The Psychopath Dilemma

photograph of the justices, cropped to show Ju...
Antonin Scalia
Anders Breivik

David Barash, University of Washington psychologist: “What to do with psychopaths? They’re the Anders Breivik’s, the Ted Bundy’s, the people who kill without remorse, sometimes for sport, profit, out of boredom, or for no particular reason at all, their despicable actions lubricated by a literally inhuman lack of empathy. And, as I noted earlier, there is no known treatment for psychopathy.

For all of my oft-expressed lefty political positions (on war – especially nuclear weapons – social justice, environmental protection, health care, etc.) the more I know about psychopathy the more readily my opinion on one issue at least converges with such hanging judges as the right-wing lunatic Antonin Scalia. Thus, even though I am against the death penalty generally, believing that the state shouldn’t kill people in an effort to demonstrate that people shouldn’t kill people, I’m not so sure I feel that way when it comes to clearly diagnosed, murderous psychopaths.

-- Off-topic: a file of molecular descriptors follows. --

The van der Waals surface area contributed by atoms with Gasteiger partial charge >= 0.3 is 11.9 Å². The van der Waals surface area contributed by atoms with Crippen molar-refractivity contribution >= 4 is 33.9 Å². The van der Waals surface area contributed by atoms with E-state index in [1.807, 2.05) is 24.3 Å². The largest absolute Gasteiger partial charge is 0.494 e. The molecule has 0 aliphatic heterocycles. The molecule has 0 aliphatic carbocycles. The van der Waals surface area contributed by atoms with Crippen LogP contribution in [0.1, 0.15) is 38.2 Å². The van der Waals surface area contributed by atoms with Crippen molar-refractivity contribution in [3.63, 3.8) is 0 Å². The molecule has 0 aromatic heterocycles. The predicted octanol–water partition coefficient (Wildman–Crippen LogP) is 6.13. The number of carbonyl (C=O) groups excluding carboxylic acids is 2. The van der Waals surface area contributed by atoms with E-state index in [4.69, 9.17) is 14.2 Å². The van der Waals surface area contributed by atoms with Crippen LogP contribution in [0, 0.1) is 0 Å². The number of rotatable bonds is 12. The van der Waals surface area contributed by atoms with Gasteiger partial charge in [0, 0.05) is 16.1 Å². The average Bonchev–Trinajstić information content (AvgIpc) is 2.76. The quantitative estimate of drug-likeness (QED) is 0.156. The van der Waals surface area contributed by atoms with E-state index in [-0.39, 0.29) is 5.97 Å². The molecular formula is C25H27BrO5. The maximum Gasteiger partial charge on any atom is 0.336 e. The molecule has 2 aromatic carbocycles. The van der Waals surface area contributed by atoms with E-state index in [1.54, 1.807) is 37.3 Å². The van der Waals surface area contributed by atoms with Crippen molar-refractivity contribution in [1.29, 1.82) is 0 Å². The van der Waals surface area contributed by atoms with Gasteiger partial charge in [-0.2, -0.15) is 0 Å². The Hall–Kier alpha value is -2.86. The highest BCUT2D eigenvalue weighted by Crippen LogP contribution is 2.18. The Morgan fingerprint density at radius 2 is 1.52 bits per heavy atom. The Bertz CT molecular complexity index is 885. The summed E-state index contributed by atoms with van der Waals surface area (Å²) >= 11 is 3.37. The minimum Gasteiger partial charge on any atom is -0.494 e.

Given that psychopaths appear to derive their behavior from nervous systems that function differently than the rest of us, they raise an interesting question: Can such people be held legally responsible for their actions? To tell the truth, I don’t really care. To my mind, psychopaths are so dangerous (and intractable) that I’m much less concerned about their rights than about our rights to be protected from their depredations.” (via The Chronicle of Higher Education).

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